Myeong-soo (played by Jung Joon-ho) is a street rough who gets into fights. The energy is not a complete waste, though, because Myeong-soo's identical twin Hyeon-soo (also played by Jung Joon-ho) has managed to take advantage of Myeong-soo's low maintenance costs to get a good education and eventually a prestigious legal career. The main consequence of this being that, every so often, Myeong-soo has to pretend to be Hyeon-soo for the greater good. Really, just to help Hyeon-soo's career.
What I just described is not so much a plot as it is a single joke, which writer/director Park Heung-shik insists on repeating in gradually more elaborate ways. The most common variation is that, more genteel lifestyle notwithstanding, Hyeon-soo is a bit of a pig when it comes to women. For his more questionable lifestyle choices, Myeong-soo shares a somewhat tender relationship with Soon-hee (played by Kim Hye-na), a kind woman who wants a better life but can't think of why she should deserve it.
Soon-hee is not to be confused with Soon-hee (played by Yoon So-yi), another woman who Myeong-soo and Hyeon-soo meet who eventually becomes the centerpoint of a bizarre genre-shifting conspiracy that I'd rather not spoil because it only becomes relevant about halfway through "The Twins", after an irritated Myeong-soo has finally recovered from having just been forced to be an extended body double for his twin a second time.
So far this review has just been an embarassing excess of plot summary, and I sincerely apologize for that. I'd like to be able to discuss "The Twins" in some sort of relevant thematic depth it's just...there's not any. "The Twins" dedicates most of its running time to setting up story markers for payoffs that never really happen. Nearly every one of these story elements is just a set-up to a joke that's not all that funny, yet horribly difficult to explain. That much is telegraphed right from the (Korean) title, and its massively complicated pun.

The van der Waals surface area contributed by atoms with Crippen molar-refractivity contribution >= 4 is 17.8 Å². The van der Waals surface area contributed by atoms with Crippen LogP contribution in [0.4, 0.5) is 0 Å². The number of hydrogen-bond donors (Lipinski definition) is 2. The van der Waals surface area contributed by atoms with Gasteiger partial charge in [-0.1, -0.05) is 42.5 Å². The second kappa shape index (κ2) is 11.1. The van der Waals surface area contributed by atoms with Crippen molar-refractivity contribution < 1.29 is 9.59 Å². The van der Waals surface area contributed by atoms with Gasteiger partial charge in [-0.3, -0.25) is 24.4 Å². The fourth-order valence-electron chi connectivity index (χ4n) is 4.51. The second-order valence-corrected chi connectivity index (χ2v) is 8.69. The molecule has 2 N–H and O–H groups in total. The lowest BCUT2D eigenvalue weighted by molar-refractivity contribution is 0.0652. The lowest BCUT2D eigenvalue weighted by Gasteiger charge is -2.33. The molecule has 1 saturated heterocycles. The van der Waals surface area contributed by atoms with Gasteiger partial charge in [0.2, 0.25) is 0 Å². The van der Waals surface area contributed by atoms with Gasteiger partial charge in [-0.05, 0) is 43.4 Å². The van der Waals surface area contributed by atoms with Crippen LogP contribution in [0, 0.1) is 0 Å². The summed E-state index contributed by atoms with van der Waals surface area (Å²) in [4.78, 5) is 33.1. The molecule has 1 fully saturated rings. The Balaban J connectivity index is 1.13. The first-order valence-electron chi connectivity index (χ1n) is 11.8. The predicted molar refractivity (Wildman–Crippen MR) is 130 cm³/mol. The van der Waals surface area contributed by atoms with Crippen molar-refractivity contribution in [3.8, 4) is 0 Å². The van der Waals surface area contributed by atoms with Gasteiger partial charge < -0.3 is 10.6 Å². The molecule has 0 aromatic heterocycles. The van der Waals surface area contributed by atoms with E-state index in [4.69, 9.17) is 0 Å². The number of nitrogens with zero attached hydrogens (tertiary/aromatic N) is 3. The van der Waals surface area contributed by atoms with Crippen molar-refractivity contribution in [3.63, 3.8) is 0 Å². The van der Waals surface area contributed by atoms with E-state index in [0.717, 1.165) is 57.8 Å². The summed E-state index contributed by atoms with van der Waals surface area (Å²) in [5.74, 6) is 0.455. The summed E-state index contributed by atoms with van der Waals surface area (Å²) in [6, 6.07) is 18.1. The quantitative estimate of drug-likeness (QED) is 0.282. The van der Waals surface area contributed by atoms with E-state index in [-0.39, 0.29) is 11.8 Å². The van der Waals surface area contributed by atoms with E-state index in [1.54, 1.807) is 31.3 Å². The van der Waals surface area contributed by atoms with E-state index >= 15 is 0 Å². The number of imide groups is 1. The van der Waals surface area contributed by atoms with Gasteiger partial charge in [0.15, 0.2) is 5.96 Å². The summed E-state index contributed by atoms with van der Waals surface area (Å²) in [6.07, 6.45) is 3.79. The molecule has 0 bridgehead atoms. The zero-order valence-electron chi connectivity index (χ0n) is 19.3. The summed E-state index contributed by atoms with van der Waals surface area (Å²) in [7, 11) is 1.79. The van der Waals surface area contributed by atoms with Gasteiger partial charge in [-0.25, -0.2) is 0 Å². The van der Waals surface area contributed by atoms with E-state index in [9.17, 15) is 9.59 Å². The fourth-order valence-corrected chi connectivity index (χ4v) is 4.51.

I hesitate to attack "The Twins" that much for being unfunny because comedies in general are always hit-and-miss depending on whether or not the viewer is amused by whatever the joke, and that's especially true when it comes to comedies from another country. Even so, I have laughed at Korean media before, and I can't recall having laughed at any point during "The Twins". That much is a pretty black mark.
There's also the problem of the little plot we do get not adding up to anything. Note how all it takes to reform Hyeon-soo is a single conversation, his character having spent most of the movie being a self-centered jerk. There is a sort of alleged romantic subplot involving Myeong-soo and both Soon-hees, one of which fizzles out after a promising beginning, and the other of which consumnates for no particularly good reason, given how most of the characters in "The Twins" act vaguely antagonistic to each other most of the time. Save for the novelty of watching Jung Joon-ho pull off dual roles, there's not much of interest in "The Twins".
Review by William Schwartz
Staff writer. Has been writing articles for HanCinema since 2012, having lived in South Korea since 2011. Started out in Gyeongju, then to Daegu, then to Ansan, then to Yeongju, then to Seoul, lived on the road for HanCinema's travel diaries series in the summer of 2016, and is currently settled in Anyang. Has good tips for utilizing South Korea's public bus system. William Schwartz can be contacted via email@example.com.
"[HanCinema's Film Review] "The Twins" + DVD Giveaway"
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